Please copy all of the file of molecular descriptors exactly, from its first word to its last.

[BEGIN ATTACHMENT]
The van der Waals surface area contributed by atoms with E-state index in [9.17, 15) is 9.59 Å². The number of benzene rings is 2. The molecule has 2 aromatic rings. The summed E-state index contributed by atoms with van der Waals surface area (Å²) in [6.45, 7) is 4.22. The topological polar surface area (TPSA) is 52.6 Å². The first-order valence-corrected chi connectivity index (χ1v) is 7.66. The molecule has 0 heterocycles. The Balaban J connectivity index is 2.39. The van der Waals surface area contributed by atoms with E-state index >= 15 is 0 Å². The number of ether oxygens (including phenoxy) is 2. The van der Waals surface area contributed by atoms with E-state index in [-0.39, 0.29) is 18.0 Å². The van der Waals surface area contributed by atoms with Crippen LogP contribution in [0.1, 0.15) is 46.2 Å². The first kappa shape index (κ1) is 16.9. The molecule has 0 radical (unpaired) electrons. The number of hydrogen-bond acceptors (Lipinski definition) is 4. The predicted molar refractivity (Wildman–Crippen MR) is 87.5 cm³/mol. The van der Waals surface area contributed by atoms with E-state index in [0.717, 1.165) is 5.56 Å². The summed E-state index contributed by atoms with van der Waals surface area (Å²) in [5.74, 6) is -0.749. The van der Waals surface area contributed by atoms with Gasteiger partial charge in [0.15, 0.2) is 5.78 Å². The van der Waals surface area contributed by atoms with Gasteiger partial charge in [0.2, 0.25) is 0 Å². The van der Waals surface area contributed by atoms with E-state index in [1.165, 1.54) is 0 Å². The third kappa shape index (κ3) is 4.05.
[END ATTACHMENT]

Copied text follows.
The van der Waals surface area contributed by atoms with E-state index in [9.17, 15) is 9.59 Å². The number of benzene rings is 2. The molecule has 2 aromatic rings. The summed E-state index contributed by atoms with van der Waals surface area (Å²) in [6.45, 7) is 4.22. The topological polar surface area (TPSA) is 52.6 Å². The first-order valence-corrected chi connectivity index (χ1v) is 7.66. The molecule has 0 heterocycles. The Balaban J connectivity index is 2.39. The van der Waals surface area contributed by atoms with E-state index >= 15 is 0 Å². The number of ether oxygens (including phenoxy) is 2. The van der Waals surface area contributed by atoms with E-state index in [-0.39, 0.29) is 18.0 Å². The van der Waals surface area contributed by atoms with Crippen LogP contribution in [0.1, 0.15) is 46.2 Å². The first kappa shape index (κ1) is 16.9. The molecule has 0 radical (unpaired) electrons. The number of hydrogen-bond acceptors (Lipinski definition) is 4. The predicted molar refractivity (Wildman–Crippen MR) is 87.5 cm³/mol. The van der Waals surface area contributed by atoms with E-state index in [0.717, 1.165) is 5.56 Å². The summed E-state index contributed by atoms with van der Waals surface area (Å²) in [5.74, 6) is -0.749. The van der Waals surface area contributed by atoms with Gasteiger partial charge in [0.15, 0.2) is 5.78 Å². The van der Waals surface area contributed by atoms with Gasteiger partial charge in [0.2, 0.25) is 0 Å². The van der Waals surface area contributed by atoms with E-state index in [1.165, 1.54) is 0 Å². The third kappa shape index (κ3) is 4.05.